It takes 104 seconds for computing 999 eigenfunctions in old MacBook pro laptop while takes 45seconds in Quad-Core Intel Xeon Mac computer. For a larger surface meshes, you need huge memory. In MATLAB 7.9 with 2.66Ghz Quad-Core Intel Xeon Mac computer with 32GB memory, we can construct 1000 eigenfunctions for MNI cortical surface mesh formats (40962 vertices) in about 8 mininutes. You only need to construct the eigenfunctions for the cortical template so the computation burden is not severe. We haven't tried FreeSurfer format which will likely require more memory than 32GB.

Heat Kernel Smoothing

April 22, 2010; July 16, 2011

The concept
of heat kernel smoothing in
manifolds was originally given in [3] [4]. The original
implemenation was based on the iterated linear approximation
of the heat kernel using a Gaussian kernel in the tangent
space, which componds error when the number of iterations
increase. FreeSurfer package is also based on a similar
iterated Gaussian kernel smoothing. Our new
Laplace-Beltraim eigenfunction approach uses the
eigenfunctions of the Laplace-Beltrami operator in
representing the heat kernel as a series expansion involing
the eigenfunctions [6] [7].

To smooth
left hippocampus surface, with sigma = 0.2 and 2000
eigenfunctions, we run

hippolefts
= lb_smooth([],hippoleft, 0.2,
500, V, D);

The
first argument is where input signal should go but since the
surface coordinates themselves are signal, we do not need to put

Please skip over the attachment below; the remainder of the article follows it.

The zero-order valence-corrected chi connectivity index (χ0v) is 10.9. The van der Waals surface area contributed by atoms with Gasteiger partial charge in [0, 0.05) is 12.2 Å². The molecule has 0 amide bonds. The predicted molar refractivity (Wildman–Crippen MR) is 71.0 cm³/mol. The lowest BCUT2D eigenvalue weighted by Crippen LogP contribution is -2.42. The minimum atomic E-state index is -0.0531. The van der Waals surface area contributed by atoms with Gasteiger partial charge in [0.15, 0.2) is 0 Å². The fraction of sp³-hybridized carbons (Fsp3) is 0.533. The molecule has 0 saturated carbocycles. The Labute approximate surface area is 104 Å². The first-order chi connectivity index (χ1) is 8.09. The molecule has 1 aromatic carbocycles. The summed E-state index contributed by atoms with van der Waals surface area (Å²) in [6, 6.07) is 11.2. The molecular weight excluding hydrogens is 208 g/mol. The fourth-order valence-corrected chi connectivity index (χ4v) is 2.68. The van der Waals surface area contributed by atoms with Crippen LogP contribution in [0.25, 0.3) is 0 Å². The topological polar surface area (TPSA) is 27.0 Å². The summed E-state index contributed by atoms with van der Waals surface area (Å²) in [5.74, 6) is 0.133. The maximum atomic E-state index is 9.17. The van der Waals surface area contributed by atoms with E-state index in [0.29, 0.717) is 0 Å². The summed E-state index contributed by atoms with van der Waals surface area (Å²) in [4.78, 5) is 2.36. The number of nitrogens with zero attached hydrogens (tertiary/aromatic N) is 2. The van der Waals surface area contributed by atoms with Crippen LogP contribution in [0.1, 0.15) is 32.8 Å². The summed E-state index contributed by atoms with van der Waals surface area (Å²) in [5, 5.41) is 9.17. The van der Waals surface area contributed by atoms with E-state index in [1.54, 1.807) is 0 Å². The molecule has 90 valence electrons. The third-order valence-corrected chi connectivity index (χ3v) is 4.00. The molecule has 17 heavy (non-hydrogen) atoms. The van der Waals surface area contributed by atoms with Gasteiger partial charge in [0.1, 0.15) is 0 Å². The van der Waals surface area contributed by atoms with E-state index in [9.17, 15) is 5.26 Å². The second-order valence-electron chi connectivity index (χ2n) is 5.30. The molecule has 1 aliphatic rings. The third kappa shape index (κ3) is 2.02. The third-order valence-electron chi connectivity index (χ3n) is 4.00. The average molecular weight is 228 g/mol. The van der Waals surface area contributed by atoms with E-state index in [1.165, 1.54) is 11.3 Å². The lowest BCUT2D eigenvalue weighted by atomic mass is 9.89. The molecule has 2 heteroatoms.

input signal.

figure; figure_patch(hippolefts,[0.7
0.7 0.6],0.5);

We can also smooth signal on the hippocampus surface. Supppose signal is simply the y-coordinate function plus Gaussian white noise N(0,10). Then we put the signal in the first argument:

signal=hippoleft.vertices(:,2)

signal = signal + normrnd(0,10,2338,1);

figure_trimesh(hippolefts,signal,'rwb')

smoothed = lb_smooth(signal,hippoleft, 0.2, 500, V, D);

figure_trimesh(hippolefts,smoothed,'rwb');

Validation

April 22, 2010

The validation of our proposed analytic framework is done on a unit sphere using the spherical harmonics. The technical detail is hown in [7]. Here we show that our the eigenvalues obtained from the FEM-discretization converges to l*(l+1) for l=0,1, 2, ..... on the unit sphere as the mesh resolution increases.

Figure 4. Icosahedron which ahs 20 triangles, 12 vertices and 30 edges. The triangle subdivision of the icosahedron increases the number of triangles by a factor of 4. At each subdivision, the vertices are projected onto the sphere. At the subsequent level of refinement, we have (42, 80), (162, 320), (642, 1280), (2562, 5120), (10242, 20480), (40962, 81920) faces and vertices.

The following code generates the spherical mesh with 10242 vertices. The first 30 eigenvalues are then computed. sphere_tri requires two additional codes sphere_project and mesh_refine_tri4 to run.

sphere = sphere_tri('ico',5,1);

figure;figure_wire(sphere, 'black', 'white');

[A, C]= FEM(sphere);

[V, D]= eigs(C,A,30,'sm');

sort(diag(D))

As expected, we obtin 0, 1*2, 2*3, 3*4, .... within numerical accraucy:

-0.0000

2.0007

2.0007

2.0007

6.0044

6.0044

6.0044

6.0044

6.0044

....

Heat
kernel Smoothing in 2D images: analytic construction of
scale-spaces

November 22, 2011

We
will show you how to construct the scale-space representation of